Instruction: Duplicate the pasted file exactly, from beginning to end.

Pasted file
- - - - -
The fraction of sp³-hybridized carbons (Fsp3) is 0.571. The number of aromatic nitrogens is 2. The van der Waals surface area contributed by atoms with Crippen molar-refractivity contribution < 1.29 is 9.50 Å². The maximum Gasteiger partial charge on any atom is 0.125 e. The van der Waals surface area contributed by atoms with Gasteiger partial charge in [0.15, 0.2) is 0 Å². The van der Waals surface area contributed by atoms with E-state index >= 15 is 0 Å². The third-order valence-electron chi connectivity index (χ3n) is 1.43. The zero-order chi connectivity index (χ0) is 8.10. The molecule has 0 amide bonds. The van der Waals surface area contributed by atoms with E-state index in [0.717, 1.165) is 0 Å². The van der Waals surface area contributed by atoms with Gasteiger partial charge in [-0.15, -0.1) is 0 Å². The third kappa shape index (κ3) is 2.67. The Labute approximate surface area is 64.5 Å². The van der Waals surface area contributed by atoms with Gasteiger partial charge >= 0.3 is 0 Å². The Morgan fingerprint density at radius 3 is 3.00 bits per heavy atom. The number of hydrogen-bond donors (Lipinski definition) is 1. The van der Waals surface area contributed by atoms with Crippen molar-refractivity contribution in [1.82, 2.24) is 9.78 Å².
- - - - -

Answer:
The fraction of sp³-hybridized carbons (Fsp3) is 0.571. The number of aromatic nitrogens is 2. The van der Waals surface area contributed by atoms with Crippen molar-refractivity contribution < 1.29 is 9.50 Å². The maximum Gasteiger partial charge on any atom is 0.125 e. The van der Waals surface area contributed by atoms with Gasteiger partial charge in [0.15, 0.2) is 0 Å². The van der Waals surface area contributed by atoms with E-state index >= 15 is 0 Å². The third-order valence-electron chi connectivity index (χ3n) is 1.43. The zero-order chi connectivity index (χ0) is 8.10. The molecule has 0 amide bonds. The van der Waals surface area contributed by atoms with E-state index in [0.717, 1.165) is 0 Å². The van der Waals surface area contributed by atoms with Gasteiger partial charge in [-0.15, -0.1) is 0 Å². The third kappa shape index (κ3) is 2.67. The Labute approximate surface area is 64.5 Å². The van der Waals surface area contributed by atoms with Gasteiger partial charge >= 0.3 is 0 Å². The Morgan fingerprint density at radius 3 is 3.00 bits per heavy atom. The number of hydrogen-bond donors (Lipinski definition) is 1. The van der Waals surface area contributed by atoms with Crippen molar-refractivity contribution in [1.82, 2.24) is 9.78 Å².